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As part of our “Insider Insights” series, I feature the personal perspective of a health brand marketing, digital, social or innovation leader. I’m pleased to have Nick Dawson, Community Engagement leader at Bon Secours Virginia Health System, as this month’s participant.

Here’s what Nick has to say about the future of health brands and social media:

1. The organizations and brands that will thrive in the future are those that…
….take pride in serving people. The web, and technology in general have afforded us an amazing amount of connivence of choice. We can compare the price of flights across multiple carriers, check the best rating on a dishwasher and buy music for pennies, all before getting out of bed. When selection and price make things commodities, service is the one thing that becomes a differentiator. However, if I have a choice between two providers and the quality of care is equal, I am going to pick the one that treats me the best. I often think about The Experience Economy by Pine and Gilmore and the Cluetrain Manifesto by Loc, Searls, Wineberger and Levine as both ahead of their time. They are prophetic works that suggest that when organizations value their relationship with customers and provide excellent service, the reputation of the organization markets itself. At Bon Secours, we have seen a clear path from employee engagement to world-class service to market share.

2. Specific to social media, how has it impacted the way your organization conducts business?
We are becoming better listeners. I do not think we are unique in that regard; savvy companies are moving away from information push and embracing pull. We will continue to do what we do well, and rather than simply tell people about it, we are asking them. What do you think about this facility, this new procedure, this doctor? We also spend a lot of time online just listening. What are people saying about doctors in our service areas or about healthcare in general? What can we learn from those conversations that we may not know, or which may validate our assumptions? An additional note, which is great news, is we are revenue-positive in our efforts.

3. What are the key challenges your organization is grappling with as it considers participation?
There are two distinct challenges. The first is spreading the word. Ironically, the best social media still seams to be a face-to-face conversation. We are working from both ends of the organization to spread the word about what we can do with these tools. For senior leadership it is about building their comfort level with participating as individuals; (a welcome change from where many organizations were a year ago in developing a comfort level about even using social media.) We are doing the same thing with individual employees by encouraging them to think about our social media efforts as having an unlimited bandwidth to tell any story. When we hear about team members or departments doing neat things, we approach them about a blog post, or video.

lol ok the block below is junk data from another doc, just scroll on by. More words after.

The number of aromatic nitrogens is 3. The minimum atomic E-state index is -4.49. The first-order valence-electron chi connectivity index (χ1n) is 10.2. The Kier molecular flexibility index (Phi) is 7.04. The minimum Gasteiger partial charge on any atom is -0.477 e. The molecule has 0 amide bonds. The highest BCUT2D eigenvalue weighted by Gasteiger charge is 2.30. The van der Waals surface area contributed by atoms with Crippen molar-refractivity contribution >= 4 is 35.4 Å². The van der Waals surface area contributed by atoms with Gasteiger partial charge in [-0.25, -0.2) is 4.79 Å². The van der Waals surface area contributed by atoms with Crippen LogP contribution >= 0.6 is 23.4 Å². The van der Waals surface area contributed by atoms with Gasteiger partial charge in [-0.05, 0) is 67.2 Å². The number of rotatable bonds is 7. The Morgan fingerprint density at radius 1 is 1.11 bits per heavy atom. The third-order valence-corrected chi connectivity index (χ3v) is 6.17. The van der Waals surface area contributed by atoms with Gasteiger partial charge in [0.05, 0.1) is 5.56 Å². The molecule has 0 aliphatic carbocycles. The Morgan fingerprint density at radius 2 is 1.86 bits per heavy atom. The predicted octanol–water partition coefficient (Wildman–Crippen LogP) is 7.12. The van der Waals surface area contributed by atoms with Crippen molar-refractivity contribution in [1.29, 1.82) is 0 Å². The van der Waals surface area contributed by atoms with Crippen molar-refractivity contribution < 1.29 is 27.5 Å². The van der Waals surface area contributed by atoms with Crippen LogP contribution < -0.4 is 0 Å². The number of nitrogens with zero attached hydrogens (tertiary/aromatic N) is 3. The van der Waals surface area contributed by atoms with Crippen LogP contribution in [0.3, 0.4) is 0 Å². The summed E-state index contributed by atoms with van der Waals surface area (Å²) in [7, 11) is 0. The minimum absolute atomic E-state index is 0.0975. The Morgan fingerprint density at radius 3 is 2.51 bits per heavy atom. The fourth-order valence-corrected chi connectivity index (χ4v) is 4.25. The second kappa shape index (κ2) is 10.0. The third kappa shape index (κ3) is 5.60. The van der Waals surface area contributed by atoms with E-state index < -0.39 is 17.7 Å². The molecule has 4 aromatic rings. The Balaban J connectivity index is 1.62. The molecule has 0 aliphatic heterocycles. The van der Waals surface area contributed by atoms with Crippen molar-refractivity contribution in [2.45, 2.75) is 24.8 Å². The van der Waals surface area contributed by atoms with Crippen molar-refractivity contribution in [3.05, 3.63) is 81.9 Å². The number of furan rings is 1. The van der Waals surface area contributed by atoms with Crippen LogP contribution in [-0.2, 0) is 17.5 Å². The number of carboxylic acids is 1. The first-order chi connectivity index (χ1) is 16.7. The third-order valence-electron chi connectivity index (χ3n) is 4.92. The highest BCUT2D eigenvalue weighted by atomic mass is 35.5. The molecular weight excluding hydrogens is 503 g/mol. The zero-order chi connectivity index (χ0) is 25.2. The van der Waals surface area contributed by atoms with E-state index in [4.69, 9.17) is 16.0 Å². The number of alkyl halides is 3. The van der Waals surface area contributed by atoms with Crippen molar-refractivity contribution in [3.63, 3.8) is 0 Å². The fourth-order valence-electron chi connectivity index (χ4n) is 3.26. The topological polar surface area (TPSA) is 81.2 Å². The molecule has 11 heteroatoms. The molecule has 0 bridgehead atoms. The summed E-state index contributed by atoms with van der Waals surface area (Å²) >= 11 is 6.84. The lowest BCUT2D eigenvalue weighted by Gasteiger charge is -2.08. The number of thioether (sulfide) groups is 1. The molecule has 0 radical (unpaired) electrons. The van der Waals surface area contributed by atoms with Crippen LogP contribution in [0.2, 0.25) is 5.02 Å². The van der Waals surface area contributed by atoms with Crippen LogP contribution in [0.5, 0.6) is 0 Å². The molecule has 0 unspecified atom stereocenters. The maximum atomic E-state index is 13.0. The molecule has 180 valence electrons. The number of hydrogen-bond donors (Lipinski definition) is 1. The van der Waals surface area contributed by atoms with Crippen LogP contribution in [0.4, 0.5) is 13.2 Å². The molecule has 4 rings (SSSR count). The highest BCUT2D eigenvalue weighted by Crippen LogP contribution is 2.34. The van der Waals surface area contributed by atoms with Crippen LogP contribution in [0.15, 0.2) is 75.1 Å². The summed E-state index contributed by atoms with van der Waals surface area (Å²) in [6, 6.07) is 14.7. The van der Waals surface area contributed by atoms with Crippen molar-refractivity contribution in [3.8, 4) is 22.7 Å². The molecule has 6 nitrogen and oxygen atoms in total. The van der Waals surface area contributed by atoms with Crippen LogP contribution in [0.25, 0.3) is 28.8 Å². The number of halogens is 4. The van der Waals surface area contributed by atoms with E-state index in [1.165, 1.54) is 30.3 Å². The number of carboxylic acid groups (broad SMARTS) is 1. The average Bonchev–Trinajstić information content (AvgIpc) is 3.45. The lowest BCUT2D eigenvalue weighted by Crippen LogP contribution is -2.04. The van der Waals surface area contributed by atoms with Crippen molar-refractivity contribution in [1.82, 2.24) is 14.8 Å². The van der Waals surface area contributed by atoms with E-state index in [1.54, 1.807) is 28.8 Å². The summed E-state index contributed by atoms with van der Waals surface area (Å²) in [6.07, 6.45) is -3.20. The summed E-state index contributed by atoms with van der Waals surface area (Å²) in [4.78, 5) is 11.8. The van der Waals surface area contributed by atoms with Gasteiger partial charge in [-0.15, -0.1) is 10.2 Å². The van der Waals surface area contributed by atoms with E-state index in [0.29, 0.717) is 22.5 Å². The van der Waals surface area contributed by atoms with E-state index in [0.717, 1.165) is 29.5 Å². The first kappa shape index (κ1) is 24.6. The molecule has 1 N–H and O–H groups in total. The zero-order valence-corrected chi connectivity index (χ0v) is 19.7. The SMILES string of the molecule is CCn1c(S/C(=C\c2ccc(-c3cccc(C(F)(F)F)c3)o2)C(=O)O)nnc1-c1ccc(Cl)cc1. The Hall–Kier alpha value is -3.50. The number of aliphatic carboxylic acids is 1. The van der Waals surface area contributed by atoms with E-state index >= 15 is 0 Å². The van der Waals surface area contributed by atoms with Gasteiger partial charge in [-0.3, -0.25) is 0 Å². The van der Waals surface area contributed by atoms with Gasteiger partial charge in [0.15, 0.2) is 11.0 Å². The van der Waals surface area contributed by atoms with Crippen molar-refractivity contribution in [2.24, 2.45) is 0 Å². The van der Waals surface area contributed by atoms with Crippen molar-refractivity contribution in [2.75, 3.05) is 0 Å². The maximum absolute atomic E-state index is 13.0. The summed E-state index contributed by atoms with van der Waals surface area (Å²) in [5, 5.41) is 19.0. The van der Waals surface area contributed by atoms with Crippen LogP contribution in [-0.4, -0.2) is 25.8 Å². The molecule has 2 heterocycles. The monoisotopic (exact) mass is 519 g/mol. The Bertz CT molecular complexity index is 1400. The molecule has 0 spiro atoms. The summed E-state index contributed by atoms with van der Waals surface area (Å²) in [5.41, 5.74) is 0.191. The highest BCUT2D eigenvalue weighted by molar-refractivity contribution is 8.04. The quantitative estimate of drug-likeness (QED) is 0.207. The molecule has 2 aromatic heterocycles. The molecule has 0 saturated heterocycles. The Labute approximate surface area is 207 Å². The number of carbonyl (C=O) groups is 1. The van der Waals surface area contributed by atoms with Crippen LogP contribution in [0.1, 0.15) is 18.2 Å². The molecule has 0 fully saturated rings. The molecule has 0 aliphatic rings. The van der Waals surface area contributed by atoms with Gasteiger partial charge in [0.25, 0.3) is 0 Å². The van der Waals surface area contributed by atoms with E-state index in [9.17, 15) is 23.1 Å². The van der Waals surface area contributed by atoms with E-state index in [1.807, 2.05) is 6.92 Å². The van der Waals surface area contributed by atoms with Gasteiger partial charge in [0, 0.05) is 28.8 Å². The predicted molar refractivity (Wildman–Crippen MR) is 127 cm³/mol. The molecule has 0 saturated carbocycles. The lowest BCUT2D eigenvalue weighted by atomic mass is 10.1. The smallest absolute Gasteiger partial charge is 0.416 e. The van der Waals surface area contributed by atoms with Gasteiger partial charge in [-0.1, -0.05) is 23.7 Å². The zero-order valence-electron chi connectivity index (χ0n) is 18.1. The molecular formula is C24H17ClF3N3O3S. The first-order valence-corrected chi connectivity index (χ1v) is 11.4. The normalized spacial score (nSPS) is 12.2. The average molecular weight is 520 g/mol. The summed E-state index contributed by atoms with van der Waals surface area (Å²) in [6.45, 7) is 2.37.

The second challenge is in fostering the creativity and encouraging participation. Many people have singular exposures to these tools. Facebook is for sharing baby pictures with friends, twitter is about what you had for breakfast and Youtube has cats playing piano. Others perceive a time requirement as a barrier to entry. I try and encourage people to think about the conversation, not the medium. There are online spaces for any way someone feels comfortable telling their story; it is our job to support that.

4. What are your top lessons learned for implementing a social media strategy?
The biggest lesson was one of cohesion. Our organization believed in our work, but was unclear on our direction. Our communications team was together on the vision. Crafting a formal strategy helped us learn how to present our successes and sell our services to our leadership and throughout the rest of the organization. It was a cathartic experience to whittle our plan town to three simple goals: service, advocacy, and market share.

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How social is your social media program? Beyond your current and prospective customers, consider whether you’re creating something of value for:

1. Employees: such that they are more/fully engaged; proud of your/their collective contributions; are more aware of the world around them; and seeing new and different opportunities to help make lives better